Books
in black and white
Main menu
Share a book About us Home
Books
Biology Business Chemistry Computers Culture Economics Fiction Games Guide History Management Mathematical Medicine Mental Fitnes Physics Psychology Scince Sport Technics
Ads

The A to Z of mathematics a basic guide - Sidebotham T.H.

Sidebotham T.H. The A to Z of mathematics a basic guide - Wiley publishing , 2002. - 489 p.
ISBN 0-471-15045-2
Download (direct link): theatozofmath2002.pdf
Previous << 1 .. 5 6 7 8 9 10 < 11 > 12 13 14 15 16 17 .. 126 >> Next

Solution. The angle required is angle x in figure b:
x = 34° Angles on the same arc are equal The coach’s shooting angle is 34°, the same as William’s.
ANNULUS 35
Example. In figure c, AB is parallel to CD, indicated by the arrows. The straight lines AC and BD intersect at point E. Prove that triangle ABE is an isosceles triangle.
Solution. Write
Angle ACD = angle ABD Angles on the same arc are equal
Angle ACD = angle BAC Alternate angles are equal
Angle ABD = angle BAC Both angles are equal to angle ACD
Therefore, triangle ABE is isosceles, because its base angles are equal.
References: Alternate Angles, Circle Geometry Theorems, Geometry Theorems, Isosceles Triangle, Subtend.
ANNULUS
This is the region between two concentric circles, and is drawn shaded in figure a. Another name for an annulus is a ring. If the radii of the circles are R and r, then the area of the annulus is given as follows:
A = TtR1 — 7tr2 Formula for the area of a circle is A = ttR2
A = tt(R2 — r2) Factoring, since tt is a common factor
A = tt(R — r)(R f r) Factoring, using the difference of two squares
36 ARC
Example. Find the volume of plastic required to make a plastic pipe (figure b) which is 20 cm long and whose inner and outer radii of the circular ends are 3 and 4 centimeters, respectively.
Solution. Write
Volume = area of annulus x length
Volume = tt(R — r) (R + r) x length Volume = Tt(4 - 3) (4 + 3) x 20
Volume = 439.8 cm3 (1 dp)
References: Concentric Circles, Factoring, Ms
APPROXIMATION
Reference: Accuracy.
ARC
An arc is a section, or part, of a curve. It can also be a section of a line graph. In the figure the arc AB is part of a circle.
A
When the arc of a circle is less than a semicircle, it is called a minor arc, and when the arc is greater than a semicircle, it is called a major arc. In the figure, the arc AB of the circle is a minor arc because it is less than a semicircle.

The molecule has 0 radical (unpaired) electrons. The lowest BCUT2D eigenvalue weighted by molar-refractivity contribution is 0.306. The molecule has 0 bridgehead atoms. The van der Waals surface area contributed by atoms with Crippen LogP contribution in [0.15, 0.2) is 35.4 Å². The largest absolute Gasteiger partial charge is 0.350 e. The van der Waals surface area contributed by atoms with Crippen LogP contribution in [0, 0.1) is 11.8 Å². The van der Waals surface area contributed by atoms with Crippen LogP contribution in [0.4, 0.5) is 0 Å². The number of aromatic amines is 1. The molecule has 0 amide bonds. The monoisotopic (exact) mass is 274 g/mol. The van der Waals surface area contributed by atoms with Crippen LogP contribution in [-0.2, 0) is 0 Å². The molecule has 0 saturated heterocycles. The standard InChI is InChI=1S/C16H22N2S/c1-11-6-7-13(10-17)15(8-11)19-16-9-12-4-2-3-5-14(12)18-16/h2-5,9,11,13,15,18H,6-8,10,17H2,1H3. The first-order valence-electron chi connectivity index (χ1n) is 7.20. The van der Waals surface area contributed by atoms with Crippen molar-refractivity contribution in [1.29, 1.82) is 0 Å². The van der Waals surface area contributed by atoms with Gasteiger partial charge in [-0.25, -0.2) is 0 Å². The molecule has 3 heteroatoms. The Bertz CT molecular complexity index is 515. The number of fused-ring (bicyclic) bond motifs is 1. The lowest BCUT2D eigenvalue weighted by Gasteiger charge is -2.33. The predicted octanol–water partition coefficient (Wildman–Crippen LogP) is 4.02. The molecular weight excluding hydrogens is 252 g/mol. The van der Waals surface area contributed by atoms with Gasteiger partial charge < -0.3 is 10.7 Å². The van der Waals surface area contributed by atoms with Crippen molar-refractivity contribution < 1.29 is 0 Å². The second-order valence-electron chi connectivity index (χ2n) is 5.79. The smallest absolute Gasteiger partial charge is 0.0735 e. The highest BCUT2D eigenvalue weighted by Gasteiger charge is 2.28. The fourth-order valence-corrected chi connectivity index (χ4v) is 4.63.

Volume of a prism = area of cross section x length
Using formula for area of annulus
Substituting R = 4, r = 3, and length = 20
Using calculator
References: Line Graph, Networks.
ARC LENGTH 37
ARC LENGTH
The length of an arc of a circle can be calculated as in the following example.
Example. Amanda is schooling up her horse George for a show. He is trotting in a circle at the end of a rope held by Amanda, who is at point A in the figure. The length of the rope is 10 meters.
(a) As Amanda turns through an angle of 120° find the distance trotted by George along the arc of the circle from G\ to G2.
(b) If George trots a distance of 20 meters, through what angle has the rope turned?
Solution, (a) The circumference C of the whole circle is given by the formula C = 7t x diameter
C = 7t x 20 Substituting 20 meters for the diameter of the circle
C = 2Q7T
The arc length trotted by George is a fraction of C, and this fraction is 120°/ 360°, where 120° is the angle turned through by the rope, and a full turn is 360°.
120
Arc length = x 20jr Multiplying the fraction of the full turn by the
circumference
= 20.9 (1 dp)
The distance trotted along the arc of the circle by George is 20.9 meters.
38 AREA
(b) Suppose the angle turned through by the rope is x. The equation is
x
360
x C = 20
360 x 20
x
c
360 x 20
20jr
jc = 114.6° (1 dp)
Making x the subject of the formula
Substituting C = 20jr from earlier Using the calculator
The rope turns through an angle of 114.6°. For an alternative method using radians refer to the entry Radian.
References: Arc, Circumference, Radian.
AREA
The area of a surface is a measure of the two-dimensional space it occupies. It is measured in square units, which is written as units2. We can find the area of a shape, say a rectangle, by counting the number of squares that its surface occupies. The area of the rectangle in figure a is found by counting the number of square centimeters it occupies. Square centimeters are abbreviated cm2. The area of this rectangle is 12 cm2. Alternatively, the length of the rectangle, which is 4 cm, and the width, which is 3 cm, can be measured and the area calculated using the formula
Area = length x width A = 4 x 3 = 12
The area of this rectangle is 12 cm2.
1 2 3 4
5 6 7 ! 8 I
9 10 11 12
(a)
For some shapes, like circles, it is difficult to find the area accurately by counting squares, because the process would involve piecing together small parts of the circle to make up whole squares, like a jigsaw. The only satisfactory method is to use a formula to find its area.
AREA 39
Example. Calculate the area of the circle in figure b.
(b)
Solution. We need to know the radius of the circle, which is R = 1.5 cm. We write Area = 7t x 1.52 Formula for the area of a circle is Area = tt x R2
Area = 7.07 (to 2 dp) Using a calculator The area of the circle is 7.07 cm 2.
The units commonly used for area are as follows:
♦ Square millimeters, mm2.
♦ Square centimeters, cm2.
♦ Square meters, m2.
♦ Hectares, ha.
♦ Square kilometers, km2.
Previous << 1 .. 5 6 7 8 9 10 < 11 > 12 13 14 15 16 17 .. 126 >> Next